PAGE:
What is in our City/Municipal Local Water? - Central Texas Water Softeners
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What is in our City/Municipal Local Water?

  • September 20, 2019
What is in our City/Municipal Local Water? - Central Texas Water Softeners

If your water is coming from a Local Municipal/City provider there are numerous items that are in the water depending on the source (aquifer, lake, river).  But regardless of the source there are best practices for the best working water (household) and the best drinking water.  The very first place to start is to find your provider’s recent quality water report.  They are required to provide this.

Example:  Canyon Lake – https://www.clwsc.com/ccr#Water-Quality-Report.

Look on the map, find your location and the report that is associated.  This will be an interesting read!

Working Water – Household (not outdoor) Washing, Bathing, cleaning (Not drinking, food preparation or ice)

For the best local working water – first a high efficiency, up-flow regeneration, optimal precision brining softener must be installed.  This will remove the calcium and magnesium that is present.  The hardness levels will range from 20-40 depending on the source.  Any over 10 is considered EXTREMELY hard.  The harder the water, the more scale build up over time.  This will kill the lifetime of “water” machines.  Refrigerator water/ice, dishwashers, washing machines, coffee makers, ice makers, hot water tanks, etc., in half.  If using a tank-less hot water heater, this will need replacement, on average in less than 2 years (and it will void the warranty).  Faucets will be affected by the scale as well as Chloramines (see next paragraph).

A High Efficiency system will be able to auto calculate/adjust the number of gallons of working water usage between regeneration based upon the hardness.  It will also be able to adjust the amount of salt needed for the maximum regeneration of the resin(s).

For example: our HE89-150 model working on water with a 25- hardness level, the resin will last 1,500 gallons before regeneration.  This means a retired couple will regenerate on average every three weeks, or 18 times a year.  This same couple will use approximately 5.5 bags of salt pellets yearly and will save over 9,000 gallons of water used for average softener regeneration.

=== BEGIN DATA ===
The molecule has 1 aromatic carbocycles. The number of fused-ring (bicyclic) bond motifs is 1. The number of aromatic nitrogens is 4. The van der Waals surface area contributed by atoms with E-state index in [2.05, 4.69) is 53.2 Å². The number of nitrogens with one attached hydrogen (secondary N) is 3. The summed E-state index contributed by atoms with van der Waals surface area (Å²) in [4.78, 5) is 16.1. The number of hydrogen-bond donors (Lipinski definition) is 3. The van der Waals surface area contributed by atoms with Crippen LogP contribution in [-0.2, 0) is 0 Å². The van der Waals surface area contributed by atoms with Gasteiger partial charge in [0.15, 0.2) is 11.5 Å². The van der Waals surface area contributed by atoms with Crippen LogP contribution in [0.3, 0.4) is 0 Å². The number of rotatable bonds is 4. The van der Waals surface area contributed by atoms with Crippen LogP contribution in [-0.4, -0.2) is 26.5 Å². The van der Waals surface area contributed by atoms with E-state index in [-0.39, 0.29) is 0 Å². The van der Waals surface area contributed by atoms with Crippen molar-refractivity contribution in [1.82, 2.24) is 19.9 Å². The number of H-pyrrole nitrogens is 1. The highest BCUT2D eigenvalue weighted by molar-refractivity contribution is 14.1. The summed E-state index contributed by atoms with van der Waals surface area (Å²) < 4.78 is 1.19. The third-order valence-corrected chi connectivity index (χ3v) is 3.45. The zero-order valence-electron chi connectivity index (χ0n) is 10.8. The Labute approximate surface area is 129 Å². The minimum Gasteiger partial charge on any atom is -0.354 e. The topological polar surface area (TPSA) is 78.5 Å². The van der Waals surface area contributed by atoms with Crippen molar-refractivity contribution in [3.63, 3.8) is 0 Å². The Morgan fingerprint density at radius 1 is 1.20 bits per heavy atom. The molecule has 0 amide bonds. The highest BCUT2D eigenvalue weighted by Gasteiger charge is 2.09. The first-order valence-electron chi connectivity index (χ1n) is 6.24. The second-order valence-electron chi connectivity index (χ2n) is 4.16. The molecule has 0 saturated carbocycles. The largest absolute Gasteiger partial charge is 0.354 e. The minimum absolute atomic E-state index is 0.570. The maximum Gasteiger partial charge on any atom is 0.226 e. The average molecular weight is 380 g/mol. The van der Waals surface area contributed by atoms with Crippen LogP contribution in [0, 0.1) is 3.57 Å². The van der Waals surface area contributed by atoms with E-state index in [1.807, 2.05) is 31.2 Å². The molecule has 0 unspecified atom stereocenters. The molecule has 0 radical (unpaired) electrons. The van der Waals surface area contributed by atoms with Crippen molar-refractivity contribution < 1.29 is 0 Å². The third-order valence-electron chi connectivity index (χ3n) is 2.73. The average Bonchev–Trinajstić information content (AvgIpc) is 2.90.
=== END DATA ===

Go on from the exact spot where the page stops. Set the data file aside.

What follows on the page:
There are savings in both the cost to purchase and the cost to owner/maintain.

Municipal Water Disinfection:  More and more Public Water Suppliers (PWS) are moving from Chlorine to Chloramines for disinfecting water.  Chloramines (Chlorine and Ammonia) are longer lasting. (If water needs to travel miles down a pipe, this may take days, and chlorine loses its disinfection power after 24 hours).  However, Chloramines have a detrimental effect on plumbing components and Chloramine byproducts are carcinogenic.   You NEED the Chloramines to the house, but not IN the house.  The only way to eliminate the Chloramines in our water to have a Catalytic Carbon tank (not Granular Activated Carbon or Coconut Carbon – these work on Chloride, not Chloramines).  The water also needs contact time to remove these byproducts (Total TriHaloMethane-TTHMs, HaloAcetic Acids – HAAs) which is why the carbon must be in its own tank.  The Taste/Odor tank of the HTO models are Catalytic Carbon.  In addition to removing THM’s, HAA’s, Catalytic carbon removes smells, Organic Chemicals, Organic Contaminants, tannins, phenols, pesticides, detergents and toxic organic chemicals.

Secondly, Chlorines/Chloramines both will destroy the resin in your softener over time.  When you add a Catalytic Carbon tank, it will remove the Chlorine/Chloramines from the resin and preserve the Cation resin for 200%.